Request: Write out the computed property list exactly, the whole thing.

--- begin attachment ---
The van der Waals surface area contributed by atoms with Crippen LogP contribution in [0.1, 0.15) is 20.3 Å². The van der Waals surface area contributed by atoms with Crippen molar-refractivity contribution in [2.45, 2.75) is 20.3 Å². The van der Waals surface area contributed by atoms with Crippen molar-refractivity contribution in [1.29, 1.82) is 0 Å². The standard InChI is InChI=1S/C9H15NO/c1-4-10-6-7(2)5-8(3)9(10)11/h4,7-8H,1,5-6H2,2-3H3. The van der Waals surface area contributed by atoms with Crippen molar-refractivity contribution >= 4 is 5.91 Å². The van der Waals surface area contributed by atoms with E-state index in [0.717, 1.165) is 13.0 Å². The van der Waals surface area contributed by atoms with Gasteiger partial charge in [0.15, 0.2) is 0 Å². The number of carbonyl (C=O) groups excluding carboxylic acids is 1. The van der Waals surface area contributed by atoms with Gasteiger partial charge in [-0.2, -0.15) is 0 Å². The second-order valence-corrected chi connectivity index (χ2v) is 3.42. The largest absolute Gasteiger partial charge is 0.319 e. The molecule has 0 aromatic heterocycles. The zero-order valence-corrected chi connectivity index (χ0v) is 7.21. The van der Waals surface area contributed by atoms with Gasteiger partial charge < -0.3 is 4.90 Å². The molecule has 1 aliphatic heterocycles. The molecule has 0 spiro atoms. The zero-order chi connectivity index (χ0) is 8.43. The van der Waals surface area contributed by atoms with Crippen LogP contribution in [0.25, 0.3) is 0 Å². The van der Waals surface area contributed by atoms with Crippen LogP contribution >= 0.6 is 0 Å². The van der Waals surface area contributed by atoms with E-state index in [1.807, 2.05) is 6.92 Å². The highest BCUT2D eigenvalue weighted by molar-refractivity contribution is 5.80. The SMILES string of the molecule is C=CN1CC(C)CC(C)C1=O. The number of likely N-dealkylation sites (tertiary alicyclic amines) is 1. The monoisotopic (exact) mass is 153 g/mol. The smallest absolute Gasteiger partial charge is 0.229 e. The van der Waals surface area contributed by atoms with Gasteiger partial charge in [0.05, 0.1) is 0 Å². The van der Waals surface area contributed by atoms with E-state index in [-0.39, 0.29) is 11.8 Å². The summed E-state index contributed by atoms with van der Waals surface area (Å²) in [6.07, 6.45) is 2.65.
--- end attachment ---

The van der Waals surface area contributed by atoms with Crippen LogP contribution in [0.1, 0.15) is 20.3 Å². The van der Waals surface area contributed by atoms with Crippen molar-refractivity contribution in [2.45, 2.75) is 20.3 Å². The van der Waals surface area contributed by atoms with Crippen molar-refractivity contribution in [1.29, 1.82) is 0 Å². The standard InChI is InChI=1S/C9H15NO/c1-4-10-6-7(2)5-8(3)9(10)11/h4,7-8H,1,5-6H2,2-3H3. The van der Waals surface area contributed by atoms with Crippen molar-refractivity contribution >= 4 is 5.91 Å². The van der Waals surface area contributed by atoms with E-state index in [0.717, 1.165) is 13.0 Å². The van der Waals surface area contributed by atoms with Gasteiger partial charge in [0.15, 0.2) is 0 Å². The number of carbonyl (C=O) groups excluding carboxylic acids is 1. The van der Waals surface area contributed by atoms with Gasteiger partial charge in [-0.2, -0.15) is 0 Å². The second-order valence-corrected chi connectivity index (χ2v) is 3.42. The largest absolute Gasteiger partial charge is 0.319 e. The molecule has 0 aromatic heterocycles. The zero-order valence-corrected chi connectivity index (χ0v) is 7.21. The van der Waals surface area contributed by atoms with Gasteiger partial charge < -0.3 is 4.90 Å². The molecule has 1 aliphatic heterocycles. The molecule has 0 spiro atoms. The zero-order chi connectivity index (χ0) is 8.43. The van der Waals surface area contributed by atoms with Crippen LogP contribution in [0.25, 0.3) is 0 Å². The van der Waals surface area contributed by atoms with Crippen LogP contribution >= 0.6 is 0 Å². The van der Waals surface area contributed by atoms with E-state index in [1.807, 2.05) is 6.92 Å². The highest BCUT2D eigenvalue weighted by molar-refractivity contribution is 5.80. The SMILES string of the molecule is C=CN1CC(C)CC(C)C1=O. The number of likely N-dealkylation sites (tertiary alicyclic amines) is 1. The monoisotopic (exact) mass is 153 g/mol. The smallest absolute Gasteiger partial charge is 0.229 e. The van der Waals surface area contributed by atoms with Gasteiger partial charge in [0.05, 0.1) is 0 Å². The van der Waals surface area contributed by atoms with E-state index in [-0.39, 0.29) is 11.8 Å². The summed E-state index contributed by atoms with van der Waals surface area (Å²) in [6.07, 6.45) is 2.65.